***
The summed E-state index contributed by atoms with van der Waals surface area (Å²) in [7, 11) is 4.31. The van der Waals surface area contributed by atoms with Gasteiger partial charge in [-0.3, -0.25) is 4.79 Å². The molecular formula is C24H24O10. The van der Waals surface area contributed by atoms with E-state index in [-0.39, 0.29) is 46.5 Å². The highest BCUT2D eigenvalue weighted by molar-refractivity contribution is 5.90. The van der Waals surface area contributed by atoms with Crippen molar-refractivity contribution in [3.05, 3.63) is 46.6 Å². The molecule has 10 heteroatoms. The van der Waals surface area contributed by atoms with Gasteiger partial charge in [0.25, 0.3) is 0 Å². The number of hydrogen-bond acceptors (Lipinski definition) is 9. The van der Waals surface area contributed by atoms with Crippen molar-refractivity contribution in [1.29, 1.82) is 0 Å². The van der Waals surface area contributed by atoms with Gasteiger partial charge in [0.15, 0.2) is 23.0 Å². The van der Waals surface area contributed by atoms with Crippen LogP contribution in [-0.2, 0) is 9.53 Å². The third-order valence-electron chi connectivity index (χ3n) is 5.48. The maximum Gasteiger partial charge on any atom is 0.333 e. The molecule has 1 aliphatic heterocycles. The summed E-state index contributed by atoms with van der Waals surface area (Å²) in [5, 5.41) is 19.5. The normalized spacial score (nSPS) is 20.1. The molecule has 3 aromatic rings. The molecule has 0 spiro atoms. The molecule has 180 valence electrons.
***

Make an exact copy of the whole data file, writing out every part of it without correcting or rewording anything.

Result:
The summed E-state index contributed by atoms with van der Waals surface area (Å²) in [7, 11) is 4.31. The van der Waals surface area contributed by atoms with Gasteiger partial charge in [-0.3, -0.25) is 4.79 Å². The molecular formula is C24H24O10. The van der Waals surface area contributed by atoms with E-state index in [-0.39, 0.29) is 46.5 Å². The highest BCUT2D eigenvalue weighted by molar-refractivity contribution is 5.90. The van der Waals surface area contributed by atoms with Crippen molar-refractivity contribution in [3.05, 3.63) is 46.6 Å². The molecule has 10 heteroatoms. The van der Waals surface area contributed by atoms with Gasteiger partial charge in [0.25, 0.3) is 0 Å². The number of hydrogen-bond acceptors (Lipinski definition) is 9. The van der Waals surface area contributed by atoms with Crippen molar-refractivity contribution in [1.29, 1.82) is 0 Å². The van der Waals surface area contributed by atoms with Gasteiger partial charge in [0.15, 0.2) is 23.0 Å². The van der Waals surface area contributed by atoms with Crippen LogP contribution in [-0.2, 0) is 9.53 Å². The third-order valence-electron chi connectivity index (χ3n) is 5.48. The maximum Gasteiger partial charge on any atom is 0.333 e. The molecule has 1 aliphatic heterocycles. The summed E-state index contributed by atoms with van der Waals surface area (Å²) in [5, 5.41) is 19.5. The normalized spacial score (nSPS) is 20.1. The molecule has 3 aromatic rings. The molecule has 0 spiro atoms. The molecule has 180 valence electrons.